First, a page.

Before leaving the area south of Mono Lake, we decided to drive in a little further and take a hike. We found a dead end road that was not appropriate for Vance and hiked up it to see some great vistas (3.62 km, max elevation 2842m or 8324 feet).
Dirt road that we hiked along:
We walked by this campsite. It would definitely have been a beautiful and peaceful place to camp:
High altitude dessert in the foreground with the Eastern Sierra-Nevada in the background:
Some of the hills had almost no vegetation, where others had some dessert sage brush:
A great photo that Scott took of me for my BCBecky Facebook page, so I don’t have to keep seeing my bald head:
On our walk down, we saw this very bright coloured bird. Any idea what type it is?
On our way back from the hike we saw some ATVs or Motorcycles. That was the first sign of human life we saw since we entered the forest. We did, however, see some hares and some deer. It was nice to have a quiet campsite, however, the morning was rather chilly. What we learned from this wild camping experience is that we would like an van/RV with at least a single burner stove. That would allow us to cook even when there are fire restrictions, but also would make it a lot easier to make up a pot of tea.
Having completed a morning hike, we headed out of the high country along highway 120 east to highway 6 then down to Bishop, which has a real grocery store and is known as the place to stock up before heading out into the Eastern Sierra. The drive down was interesting – there is mostly dessert and alpine shrub in the valley between the tall (snow on top Coastal Mountains that remind me of the Mountains in Kitimat) mountains of the Eastern Sierra and the White Mountains – which are not as tall.
It was while we were in Bishop that we decided our next destination would be the Ancient Bristlecone Pine Forest. We stopped at the Ranger Station in Bishop and got some information on camping from the Ranger. There is a nice campsite not far from the Visitor Center called the Grandview Campground. The fee is $5 per night paid on an honour system. The campground itself has nice clean pit toilets, but no water. Fortunately, the ranger warned us about the lack of water at the campground, so we refilled our drinking water and our water bottles before driving up.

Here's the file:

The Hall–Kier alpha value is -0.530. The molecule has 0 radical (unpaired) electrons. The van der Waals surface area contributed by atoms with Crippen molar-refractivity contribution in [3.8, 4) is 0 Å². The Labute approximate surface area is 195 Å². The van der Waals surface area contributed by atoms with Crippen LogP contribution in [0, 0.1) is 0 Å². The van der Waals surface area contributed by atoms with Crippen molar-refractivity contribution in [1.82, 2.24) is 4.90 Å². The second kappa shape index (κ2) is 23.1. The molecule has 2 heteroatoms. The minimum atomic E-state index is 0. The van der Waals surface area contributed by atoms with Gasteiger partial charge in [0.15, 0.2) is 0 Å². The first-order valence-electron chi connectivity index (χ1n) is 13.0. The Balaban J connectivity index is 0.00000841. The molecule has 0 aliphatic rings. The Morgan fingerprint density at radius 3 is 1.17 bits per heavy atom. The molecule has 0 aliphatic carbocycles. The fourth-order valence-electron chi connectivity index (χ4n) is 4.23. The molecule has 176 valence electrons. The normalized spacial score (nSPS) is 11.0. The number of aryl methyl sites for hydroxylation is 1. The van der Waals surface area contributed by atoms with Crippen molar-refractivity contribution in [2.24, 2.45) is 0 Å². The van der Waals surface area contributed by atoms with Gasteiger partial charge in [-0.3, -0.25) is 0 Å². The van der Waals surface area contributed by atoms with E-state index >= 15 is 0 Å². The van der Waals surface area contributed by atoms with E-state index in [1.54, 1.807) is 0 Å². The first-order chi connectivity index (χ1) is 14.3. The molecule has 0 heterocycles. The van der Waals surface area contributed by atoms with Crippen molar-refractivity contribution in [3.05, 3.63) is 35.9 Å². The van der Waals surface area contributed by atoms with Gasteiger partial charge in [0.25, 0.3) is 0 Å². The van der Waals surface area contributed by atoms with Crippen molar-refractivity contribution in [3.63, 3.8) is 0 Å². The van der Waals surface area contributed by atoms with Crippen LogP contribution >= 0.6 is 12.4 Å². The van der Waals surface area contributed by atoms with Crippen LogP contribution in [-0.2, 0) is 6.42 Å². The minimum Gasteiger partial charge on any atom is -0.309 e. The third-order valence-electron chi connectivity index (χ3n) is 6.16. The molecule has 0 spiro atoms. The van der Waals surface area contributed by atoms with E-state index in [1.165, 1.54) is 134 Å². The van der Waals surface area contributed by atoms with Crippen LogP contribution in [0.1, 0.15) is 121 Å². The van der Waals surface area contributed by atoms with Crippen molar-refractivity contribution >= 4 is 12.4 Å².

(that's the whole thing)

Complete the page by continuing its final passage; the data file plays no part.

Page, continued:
When I first heard about the Ancient Bristlecone Pine Forest I thought, why would I want to see a Pine Forest? I grew up in Northern British Columbia, in the middle of a bunch of Pine Forests! I truly had no idea how truly amazing, and different, the Bristlecone Pines are. These trees are 3000 – 4600 years old. They are 2000 years older than the giant sequoias in the Calaveras Big Trees State Park. In the end, our walks through these ancient forests were definitely the highlight of my trip.
Before setting up for camp, we continued further up the road to the visitor center at Schulman Grove. There we learned of a short hike (1-mile loop) called the Discovery Trail. We decided this would be a nice way to see some of the Ancient trees before we setup camp for the night. We hiked 1.83 km (highest elevation 3145m or 10318 feet).
The ancient wood is so dense that it is very difficult to see the growth rings in this cross section of an old tree stump:
Unlike the Redwood forest, there are very few types of vegetation that are able to live in the harsh environment.
When I first saw these areas, I thought it had previously been logged and this was secondary or tertiary growth. Fortunately, the old really dense trees did not make for good wood for building houses or ships masts. It was a chance discovery by Dr. Edmund Schulman, in 1957 he took samples from a tree to study climate records only to discover the worlds oldest tree (at 4600 years old!).
The trees are rather spectacular. They are able to survive with only the smallest bit of bark along the trunks. You can tell this tree is still alive by the green foliage.
Even dead shells of trees will remain standing for centuries.
On the steep hills, the ground underneath the trunks erodes as centuries pass. The lower side of the trees are no longer alive, but the upper sides still have their roots firmly planted.
Scott standing next to one of the larger trees along the Discovery Trail:
Looking back at Scott while he is still standing in the same grove of trees:
They often grow in really cool spiral patterns:
On our way back down to the campground, we stopped to take a photo at a scenic lookout:
There were a few other people camping, but for the most part our campsite was very quiet: